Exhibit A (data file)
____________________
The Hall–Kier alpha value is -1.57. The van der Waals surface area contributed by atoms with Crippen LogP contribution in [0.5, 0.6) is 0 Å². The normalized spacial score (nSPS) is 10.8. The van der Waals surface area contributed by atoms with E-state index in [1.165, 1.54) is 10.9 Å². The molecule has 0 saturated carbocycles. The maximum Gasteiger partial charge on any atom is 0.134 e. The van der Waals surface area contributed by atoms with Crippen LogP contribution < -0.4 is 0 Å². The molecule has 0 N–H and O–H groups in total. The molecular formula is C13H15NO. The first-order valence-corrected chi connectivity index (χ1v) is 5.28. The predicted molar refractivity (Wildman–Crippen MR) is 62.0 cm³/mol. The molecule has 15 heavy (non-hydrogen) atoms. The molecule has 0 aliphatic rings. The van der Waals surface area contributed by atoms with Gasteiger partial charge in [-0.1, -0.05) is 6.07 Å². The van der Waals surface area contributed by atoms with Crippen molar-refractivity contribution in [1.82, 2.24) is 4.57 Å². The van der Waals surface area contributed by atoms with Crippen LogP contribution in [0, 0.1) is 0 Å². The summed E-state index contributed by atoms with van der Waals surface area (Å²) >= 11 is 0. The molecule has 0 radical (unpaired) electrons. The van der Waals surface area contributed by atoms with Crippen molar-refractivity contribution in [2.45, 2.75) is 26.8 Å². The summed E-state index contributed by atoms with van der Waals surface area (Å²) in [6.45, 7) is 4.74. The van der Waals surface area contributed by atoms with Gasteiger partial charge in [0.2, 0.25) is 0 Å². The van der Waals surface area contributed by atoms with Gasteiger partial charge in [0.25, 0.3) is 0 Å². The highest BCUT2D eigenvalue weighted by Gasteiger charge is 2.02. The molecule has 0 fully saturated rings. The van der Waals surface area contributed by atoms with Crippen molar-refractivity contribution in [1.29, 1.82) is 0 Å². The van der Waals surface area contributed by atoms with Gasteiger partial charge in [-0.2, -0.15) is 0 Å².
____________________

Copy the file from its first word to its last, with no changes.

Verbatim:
The Hall–Kier alpha value is -1.57. The van der Waals surface area contributed by atoms with Crippen LogP contribution in [0.5, 0.6) is 0 Å². The normalized spacial score (nSPS) is 10.8. The van der Waals surface area contributed by atoms with E-state index in [1.165, 1.54) is 10.9 Å². The molecule has 0 saturated carbocycles. The maximum Gasteiger partial charge on any atom is 0.134 e. The van der Waals surface area contributed by atoms with Crippen LogP contribution < -0.4 is 0 Å². The molecule has 0 N–H and O–H groups in total. The molecular formula is C13H15NO. The first-order valence-corrected chi connectivity index (χ1v) is 5.28. The predicted molar refractivity (Wildman–Crippen MR) is 62.0 cm³/mol. The molecule has 15 heavy (non-hydrogen) atoms. The molecule has 0 aliphatic rings. The van der Waals surface area contributed by atoms with Gasteiger partial charge in [-0.1, -0.05) is 6.07 Å². The van der Waals surface area contributed by atoms with Crippen molar-refractivity contribution in [1.82, 2.24) is 4.57 Å². The van der Waals surface area contributed by atoms with Crippen LogP contribution in [0, 0.1) is 0 Å². The summed E-state index contributed by atoms with van der Waals surface area (Å²) >= 11 is 0. The molecule has 0 radical (unpaired) electrons. The van der Waals surface area contributed by atoms with Crippen molar-refractivity contribution in [2.45, 2.75) is 26.8 Å². The summed E-state index contributed by atoms with van der Waals surface area (Å²) in [6.45, 7) is 4.74. The van der Waals surface area contributed by atoms with Gasteiger partial charge in [0.2, 0.25) is 0 Å². The van der Waals surface area contributed by atoms with Gasteiger partial charge in [0.25, 0.3) is 0 Å². The highest BCUT2D eigenvalue weighted by Gasteiger charge is 2.02. The molecule has 0 fully saturated rings. The van der Waals surface area contributed by atoms with Crippen molar-refractivity contribution in [1.29, 1.82) is 0 Å². The van der Waals surface area contributed by atoms with Gasteiger partial charge in [-0.2, -0.15) is 0 Å².